It was a little over two months, post-amputation before the possibility of prosthesis arose. I remember the eagerness to run on the first day in my new legs rushing through my body. On my Dad’s birthday, July 18, 2001, came my opportunity to walk. I quickly felt exhausted trying to piece together my new task. Relearning to walk was much more strenuous & painful than I had originally thought. My plans to run on the first day in my new legs didn’t unfold how I had anticipated. To this day, it’s still interesting to me, how my residuum is soft to the touch yet as soon as you bear end weight, the pain is atrocious. On my first day in my new legs, I left with the image of how proud my parents were. I will never forget that moment. I also left knowing the only way to get better at walking was to walk; one foot in front of the other. And that I did!
Due to my high profile case, I only completed two weeks of therapy, as I was scheduled to feature on Good Morning America and the John Walsh show in New York. Traveling as a new amputee was tiring. It required diligence to rest and elevate my legs when needed, as the muscle groups I was using were previously neglected. It took a year before I was walking effortlessly; walking without thinking about it. That was when the shrinking took its toll. I ended up spending weeks wearing a 36-ply- sock. I had no idea how my legs would change as I began walking more or what to expect in the first year post-amputation. No one had told me 36-ply socks is WAY TOO MANY!
Upon being refitted with a new prosthesis, I was given the opportunity to try a pair of running blade. I was reignited with my love for running. Since becoming an amputee, I’ve had many opportunities to run, cycle, and do physical activity outdoors. One of the biggest challenges has been the need for socket changes and maintaining a well-fitting prosthesis. I dreamed of the day when I would have multiple prosthesis, to capture my wide array of fluctuation. That’s when I questioned, “Why aren’t there any adjustable sockets being made?” It shocked me that in the 21st Century, adjustable sockets were nowhere to be seen.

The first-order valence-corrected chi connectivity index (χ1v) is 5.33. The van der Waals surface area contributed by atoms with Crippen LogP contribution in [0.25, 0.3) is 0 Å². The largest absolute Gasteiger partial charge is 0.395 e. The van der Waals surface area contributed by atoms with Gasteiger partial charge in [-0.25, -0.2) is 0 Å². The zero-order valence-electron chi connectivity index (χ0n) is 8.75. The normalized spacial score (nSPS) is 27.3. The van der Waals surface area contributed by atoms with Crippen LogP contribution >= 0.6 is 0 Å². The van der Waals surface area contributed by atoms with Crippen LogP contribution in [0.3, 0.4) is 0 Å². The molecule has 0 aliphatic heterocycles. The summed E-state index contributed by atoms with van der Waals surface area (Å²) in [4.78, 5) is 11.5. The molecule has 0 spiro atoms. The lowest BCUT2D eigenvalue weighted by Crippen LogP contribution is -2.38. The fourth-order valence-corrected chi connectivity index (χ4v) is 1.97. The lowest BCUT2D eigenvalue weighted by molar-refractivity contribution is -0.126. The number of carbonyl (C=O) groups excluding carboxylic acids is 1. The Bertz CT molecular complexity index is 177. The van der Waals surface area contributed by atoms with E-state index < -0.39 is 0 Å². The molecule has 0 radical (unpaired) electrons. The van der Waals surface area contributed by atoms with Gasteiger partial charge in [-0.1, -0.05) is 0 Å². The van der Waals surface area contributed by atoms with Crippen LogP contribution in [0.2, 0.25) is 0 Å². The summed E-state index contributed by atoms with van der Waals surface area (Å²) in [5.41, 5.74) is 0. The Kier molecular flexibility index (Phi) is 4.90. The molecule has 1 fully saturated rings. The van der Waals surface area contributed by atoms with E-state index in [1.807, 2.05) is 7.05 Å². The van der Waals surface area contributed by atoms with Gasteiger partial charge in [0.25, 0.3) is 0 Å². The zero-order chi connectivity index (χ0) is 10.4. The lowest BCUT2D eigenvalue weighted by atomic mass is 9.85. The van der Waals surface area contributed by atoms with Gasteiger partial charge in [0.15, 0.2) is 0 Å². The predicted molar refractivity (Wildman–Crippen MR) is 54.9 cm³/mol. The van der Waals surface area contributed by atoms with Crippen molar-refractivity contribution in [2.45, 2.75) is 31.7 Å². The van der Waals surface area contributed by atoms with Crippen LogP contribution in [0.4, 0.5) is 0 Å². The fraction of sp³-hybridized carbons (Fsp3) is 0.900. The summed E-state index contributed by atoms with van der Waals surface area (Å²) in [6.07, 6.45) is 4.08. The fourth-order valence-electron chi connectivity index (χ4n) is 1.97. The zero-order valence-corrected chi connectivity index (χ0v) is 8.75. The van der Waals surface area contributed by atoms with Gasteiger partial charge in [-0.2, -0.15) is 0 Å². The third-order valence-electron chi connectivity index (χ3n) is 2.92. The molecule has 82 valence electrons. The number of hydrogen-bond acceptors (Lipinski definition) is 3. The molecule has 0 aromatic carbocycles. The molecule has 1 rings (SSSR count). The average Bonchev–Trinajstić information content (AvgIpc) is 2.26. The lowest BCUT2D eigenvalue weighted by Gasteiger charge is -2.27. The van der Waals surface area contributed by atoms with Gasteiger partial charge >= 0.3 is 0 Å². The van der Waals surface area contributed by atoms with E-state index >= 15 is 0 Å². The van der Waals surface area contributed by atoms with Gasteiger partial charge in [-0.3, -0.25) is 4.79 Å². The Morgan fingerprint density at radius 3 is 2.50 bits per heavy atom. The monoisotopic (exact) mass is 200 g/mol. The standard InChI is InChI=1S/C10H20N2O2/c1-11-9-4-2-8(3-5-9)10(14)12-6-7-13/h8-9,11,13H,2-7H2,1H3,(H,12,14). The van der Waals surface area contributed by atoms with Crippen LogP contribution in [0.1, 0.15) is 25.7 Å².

I was then introduced to LIM Innovations, who asked if I’d be interested in trying their below-the- knee prototype. This was an exciting opportunity for me. It was like a dream come true. I felt like the years of socket issues and residual limb pain were worth the wait.
It can take some time to get the ideal fit with the Infinite TT’s, however it’s worth it down the road when you know you have the capacity to make subtle changes. These days, my limbs require less maintenance and I don’t always fiddle with the setup. It is very reassuring knowing that I can make changes to this socket as my limb changes. The sturdiness of the socket is impressive and represents the shape of a conventional socket, but when you adjust the Infinite TT via air bladders and/or BOA, it’s like having different sockets.
Now, I’m back to consistently walking 6-10 miles a day, feeling great and not in pain, which is such a treat! For many years I took it for granted my ability to walk comfortably in addition to running and cycling. It feels great to be active again! I am excited to be able to comfortably move in and out of side-plank in my yoga classes. Completing this can be difficult and requires a well-fitting socket in order to be able to put that much pressure through the socket. The best thing is, the Infinite TT’s can cope with this pressure. It’s an exhilarating feeling to feel like I can move freely; without unnecessary limitations.
Going forward, I really want to work with more amputees in yoga practice. There is still the perception that you need to be skinny, fit and flexible, to practice yoga. I was once one of those individuals, but it’s not at all the case. After studying yoga, I have a deeper understanding of its roots and true meaning. Yoga is, can, and should be accessible to everybody no matter your shape, size, race, religion, or socio-economic status. I was re-inspired to delve deeper into learning to work with a broader population of people after the organization Accessible Yoga started last year. I want to utilize my life experiences to be a part of the change in perception of yoga. The practice is truly for everyone!